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3 posts from March 2016

Abundance in Capital or Lack of Capital - Stories about China

Tweet Not until recently, China has been a land where money seems to grow on trees. A couple of years ago, a U.S. fund went to China to raise money from Chinese investors. After the presentation, someone from the audience raised his hand. He asked the presenter to clarify whether the expected investment return of 10% meant monthly or annual. The presenter jokingly responded, "if you know of an opportunity that guarantees 10% monthly, please tell me. I want to invest my money." The person said, " Sir, few people in China will invest for a return of 10% a year." Long silence from the presenter. The audience was not joking. Chinese investors have been lending to some privately owned businesses at absurd high rates, sometimes as high as 48%/year or higher. In theory, the money serves as bridge loans for a couple of months, but at times borrowers keep it longer. Privately owned businesses are poorly served by banks. Working for big and fat State-Owned Enterprises often means less leg work, less risk and much bigger transaction in dollar amount. In need of capital for operations and expansion private companies often turn to private lenders, a reliable funding source.... Read more →

Adaptablity and Flexibility A Must in China These Days

Photo credit: University of Kent Today, one of my friends visited me, sharing his recent projects related to China. One of them is helping a Chinese technology company scout Italian design schools. This company is reinventing itself through acquisition and operation of vocational training schools, first in China and overseas the next stage. This has become a trend in China these days. I often receive inquires from different Chinese companies. They have a "shopping list" of targets that they believe will help generate revenues or profits, not necessary to be in the areas of their expertise. I categorize them into two groups of needs: 1) Proven technologies that Chinese companies can take over and plug into China market. They told me, "we do not have time to do R&D. If the technology works in the U.S., we may be able to make it work in China too. " 2) Companies with profits. Publicly listed Chinese companies are under mounting pressure to boost bottom line. Traditional industries such as manufacturing are facing most challenges of over capacity and price erosion. Restructuring is under way, a long and painful process. One of the measures is to acquire a profitable company. In the... Read more →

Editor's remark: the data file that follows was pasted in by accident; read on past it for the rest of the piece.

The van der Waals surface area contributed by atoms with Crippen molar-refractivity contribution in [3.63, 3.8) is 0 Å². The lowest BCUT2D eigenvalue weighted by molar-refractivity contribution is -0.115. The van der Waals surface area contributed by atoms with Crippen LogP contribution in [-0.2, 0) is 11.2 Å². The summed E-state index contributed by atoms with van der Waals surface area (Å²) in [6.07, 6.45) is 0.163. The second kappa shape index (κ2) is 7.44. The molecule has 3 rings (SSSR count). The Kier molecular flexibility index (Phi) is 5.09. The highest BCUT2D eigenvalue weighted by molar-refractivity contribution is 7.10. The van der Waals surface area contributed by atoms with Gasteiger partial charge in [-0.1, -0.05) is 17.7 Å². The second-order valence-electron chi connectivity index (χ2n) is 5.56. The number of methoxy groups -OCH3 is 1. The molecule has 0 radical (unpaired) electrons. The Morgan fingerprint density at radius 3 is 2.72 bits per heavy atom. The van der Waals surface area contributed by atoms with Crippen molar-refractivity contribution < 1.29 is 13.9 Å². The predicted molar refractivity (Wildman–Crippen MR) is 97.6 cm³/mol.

Tweet Inspired by Fred Wilson, who uses its AVC Blog as a diary, sand box, and therapy, I am going to keep this blog exclusive to myself and try to write as long as I can. Doing business with China and Chinese since 1991, I do not lack stories and anecdotes to share. I hope it will become a cleansing and therapy process for myself, while being helpful to those who are intrigued by this gigantic country and its people. If you want to ask me what the biggest challenges are when it comes to working with Chinese. Lack of transparency is on top of my list. It is hard to see things through, from the government to small businesses. We all remember that, late 2015, China was plunged into a chaotic situation. RMB's value was dropping like a rock vs. US dollar. Investors, both domestic and foreign, were panicking. Local Chinese rushed to banks trying to exchange all their savings into U.S. dollar. , so did some institutions, out of the fear that RMB would crash and Chinese economy would crash. Nobody from the government stood up to communicate with its people and the rest of the world. Instead,... Read more →